Peter Salzmann is a professional wingsuit pilot – in Hungarian he wears a bat suit with “wings” stretching between his limbs and glides in the air. He was asked by BMW to help develop their latest gadget, which they don’t want to conquer the market with, but rather just demonstrate the potential of electric mobility.
The BMW wingsuit is not your average suit: two encapsulated carbon fiber propellers are mounted on the chest. The peak power of the associated electric motors is 7.5 kW at 25,000 rpm – a total power of 15 kW is available to the pilot for about 5 minutes.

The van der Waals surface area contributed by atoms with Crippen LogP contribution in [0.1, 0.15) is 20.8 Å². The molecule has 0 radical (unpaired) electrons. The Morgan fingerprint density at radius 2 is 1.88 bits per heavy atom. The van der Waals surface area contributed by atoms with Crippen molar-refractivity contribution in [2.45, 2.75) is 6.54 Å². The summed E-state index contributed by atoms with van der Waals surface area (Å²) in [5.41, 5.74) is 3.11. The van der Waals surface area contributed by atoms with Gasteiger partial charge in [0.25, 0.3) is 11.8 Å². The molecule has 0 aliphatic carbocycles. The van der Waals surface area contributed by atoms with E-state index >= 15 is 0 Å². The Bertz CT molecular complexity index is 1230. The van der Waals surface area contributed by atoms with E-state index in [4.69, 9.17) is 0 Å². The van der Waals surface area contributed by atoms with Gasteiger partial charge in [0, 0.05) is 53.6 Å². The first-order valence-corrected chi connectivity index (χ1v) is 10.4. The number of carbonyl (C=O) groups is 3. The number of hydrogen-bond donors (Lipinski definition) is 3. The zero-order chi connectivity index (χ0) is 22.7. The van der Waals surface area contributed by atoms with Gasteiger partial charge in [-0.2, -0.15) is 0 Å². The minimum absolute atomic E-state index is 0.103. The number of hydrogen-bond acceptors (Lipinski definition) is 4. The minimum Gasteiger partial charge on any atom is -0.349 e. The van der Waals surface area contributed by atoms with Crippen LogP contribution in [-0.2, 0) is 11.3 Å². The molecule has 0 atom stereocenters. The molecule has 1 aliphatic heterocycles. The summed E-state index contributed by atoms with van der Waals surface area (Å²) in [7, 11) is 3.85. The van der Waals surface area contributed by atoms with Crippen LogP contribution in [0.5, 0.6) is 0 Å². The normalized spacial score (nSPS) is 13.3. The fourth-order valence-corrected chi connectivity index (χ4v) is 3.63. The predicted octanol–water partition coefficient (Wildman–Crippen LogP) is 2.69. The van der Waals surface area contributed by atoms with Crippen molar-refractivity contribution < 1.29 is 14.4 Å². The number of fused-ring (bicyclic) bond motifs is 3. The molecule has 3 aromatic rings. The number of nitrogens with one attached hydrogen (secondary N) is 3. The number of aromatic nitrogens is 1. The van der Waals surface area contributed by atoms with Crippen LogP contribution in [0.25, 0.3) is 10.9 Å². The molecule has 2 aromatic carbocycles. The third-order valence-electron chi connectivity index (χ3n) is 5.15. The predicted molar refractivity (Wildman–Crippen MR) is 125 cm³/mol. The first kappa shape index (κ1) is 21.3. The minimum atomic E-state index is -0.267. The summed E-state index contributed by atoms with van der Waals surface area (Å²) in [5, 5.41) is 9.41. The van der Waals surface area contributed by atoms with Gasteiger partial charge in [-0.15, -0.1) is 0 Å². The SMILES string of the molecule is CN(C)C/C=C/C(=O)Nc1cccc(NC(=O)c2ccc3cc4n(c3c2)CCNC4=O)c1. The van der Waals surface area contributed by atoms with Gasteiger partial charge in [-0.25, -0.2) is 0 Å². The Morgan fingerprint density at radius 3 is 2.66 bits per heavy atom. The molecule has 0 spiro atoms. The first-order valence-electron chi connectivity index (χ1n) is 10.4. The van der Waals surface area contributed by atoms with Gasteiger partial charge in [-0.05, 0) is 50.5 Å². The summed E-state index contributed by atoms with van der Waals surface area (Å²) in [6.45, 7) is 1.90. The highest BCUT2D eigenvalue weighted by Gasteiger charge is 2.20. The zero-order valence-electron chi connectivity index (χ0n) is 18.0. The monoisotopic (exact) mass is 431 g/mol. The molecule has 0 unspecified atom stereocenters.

It took three years from the first idea to implementation. In a joint project between BMW i, Peter Salzmann and BMW Designworks, they even used the carmaker’s Munich wind tunnel to perfect the flying suit.
The pilot jumps out of a helicopter and then lands with a parachute. Normally, the pilot just glides like Batman, but in a motorcycle suit, he can feel downright Superman.
The motorized wingsuit in its current form is far from complete: they want to achieve longer operating times by optimizing aerodynamics and propulsion. Increasing speed is not the goal: 15 kW allows you to race at a speed of about 300 km / h (which, of course, is helped by gravity.)